In Care Transitions, a Chance to Make or Break Patients' Recovery
A narrative on what happens when patients are harmed by poorly executed transitions between healthcare settings.
|This project's final research report is expected to be available by September 2019.|
Peer review of PCORI-funded research helps make sure the report presents complete, balanced, and useful information about the research. It also assesses how the project addressed PCORI’s Methodology Standards. During peer review, experts read a draft report of the research and provide comments about the report. These experts may include a scientist focused on the research topic, a specialist in research methods, a patient or caregiver, and a healthcare professional. These reviewers cannot have conflicts of interest with the study.
The peer reviewers point out where the draft report may need revision. For example, they may suggest ways to improve descriptions of the conduct of the study or to clarify the connection between results and conclusions. Sometimes, awardees revise their draft reports twice or more to address all of the reviewers’ comments.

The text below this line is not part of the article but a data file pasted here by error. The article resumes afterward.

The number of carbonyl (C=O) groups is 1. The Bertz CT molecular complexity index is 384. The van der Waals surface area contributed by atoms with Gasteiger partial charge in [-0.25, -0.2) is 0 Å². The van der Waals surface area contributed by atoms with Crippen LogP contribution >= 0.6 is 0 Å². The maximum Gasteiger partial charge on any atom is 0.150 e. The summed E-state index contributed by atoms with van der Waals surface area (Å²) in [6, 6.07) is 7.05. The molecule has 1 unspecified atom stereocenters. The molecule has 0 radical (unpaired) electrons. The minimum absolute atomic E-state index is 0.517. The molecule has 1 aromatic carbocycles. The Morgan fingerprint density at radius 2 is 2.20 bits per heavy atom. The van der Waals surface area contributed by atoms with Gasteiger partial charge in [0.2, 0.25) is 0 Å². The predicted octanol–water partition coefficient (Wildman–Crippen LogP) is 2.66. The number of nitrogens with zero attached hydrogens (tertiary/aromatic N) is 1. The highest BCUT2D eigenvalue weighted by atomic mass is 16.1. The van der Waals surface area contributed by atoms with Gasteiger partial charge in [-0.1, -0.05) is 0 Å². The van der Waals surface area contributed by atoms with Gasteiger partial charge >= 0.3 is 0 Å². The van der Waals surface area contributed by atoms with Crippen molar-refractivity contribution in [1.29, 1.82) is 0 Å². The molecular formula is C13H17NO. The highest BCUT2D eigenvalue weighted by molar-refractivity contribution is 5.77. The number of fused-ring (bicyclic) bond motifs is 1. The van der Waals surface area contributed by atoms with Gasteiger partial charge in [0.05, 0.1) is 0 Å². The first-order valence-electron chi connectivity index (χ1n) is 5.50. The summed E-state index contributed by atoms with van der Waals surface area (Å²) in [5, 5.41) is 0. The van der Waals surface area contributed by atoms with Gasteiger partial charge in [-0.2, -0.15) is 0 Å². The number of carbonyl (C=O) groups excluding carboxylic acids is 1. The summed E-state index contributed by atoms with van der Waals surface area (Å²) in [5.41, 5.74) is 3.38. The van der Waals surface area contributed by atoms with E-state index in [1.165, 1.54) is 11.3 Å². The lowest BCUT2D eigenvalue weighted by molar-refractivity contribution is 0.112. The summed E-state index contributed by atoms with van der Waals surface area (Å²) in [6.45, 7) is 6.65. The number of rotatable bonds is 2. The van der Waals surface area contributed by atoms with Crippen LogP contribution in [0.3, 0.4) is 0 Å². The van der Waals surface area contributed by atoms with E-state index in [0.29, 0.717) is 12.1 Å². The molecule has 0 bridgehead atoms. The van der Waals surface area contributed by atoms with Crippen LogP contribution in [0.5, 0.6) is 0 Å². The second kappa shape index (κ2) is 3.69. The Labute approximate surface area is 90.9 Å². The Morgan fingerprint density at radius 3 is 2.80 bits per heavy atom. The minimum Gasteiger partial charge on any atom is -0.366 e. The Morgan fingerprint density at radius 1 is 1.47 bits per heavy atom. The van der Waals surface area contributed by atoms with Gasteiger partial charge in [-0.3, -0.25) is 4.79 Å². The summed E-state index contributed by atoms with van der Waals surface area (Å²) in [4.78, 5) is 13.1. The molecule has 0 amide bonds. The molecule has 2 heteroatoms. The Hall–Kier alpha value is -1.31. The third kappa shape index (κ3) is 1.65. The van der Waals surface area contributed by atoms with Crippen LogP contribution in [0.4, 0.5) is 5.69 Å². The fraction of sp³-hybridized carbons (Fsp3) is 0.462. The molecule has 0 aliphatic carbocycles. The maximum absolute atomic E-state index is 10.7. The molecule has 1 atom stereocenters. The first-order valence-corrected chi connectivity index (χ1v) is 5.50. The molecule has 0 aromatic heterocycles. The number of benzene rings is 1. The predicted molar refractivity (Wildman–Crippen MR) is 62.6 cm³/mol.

Peer reviewers commented, and the researchers made changes or provided responses. The comments and responses included the following:
- Overall, the reviewers found the report to be commendable, well organized, and clearly written, requiring only minor revisions.
- Reviewers noted that the lack of fidelity testing of the intervention led to a number of participants not receiving the complete study intervention. The researchers responded that they designed the study with the constraints of routine clinical practice in mind, taking into consideration some of the challenges likely to occur in implementing such an intervention in clinical settings. However, they also agreed that future efforts should have greater emphasis on early fidelity testing to identify potential barriers to intervention implementation.
- A reviewer commented that lack of oversight of telephone coaches allowed too many participants to not receive the intervention. The researchers noted that members of patient advocacy organizations performed the telephone coaching rather than study personnel or hospital staff. The researchers agreed that real-time monitoring and feedback during the intervention could have been helpful. They also added this point to the discussion.
Conflict of Interest Disclosures
View the COI disclosure form.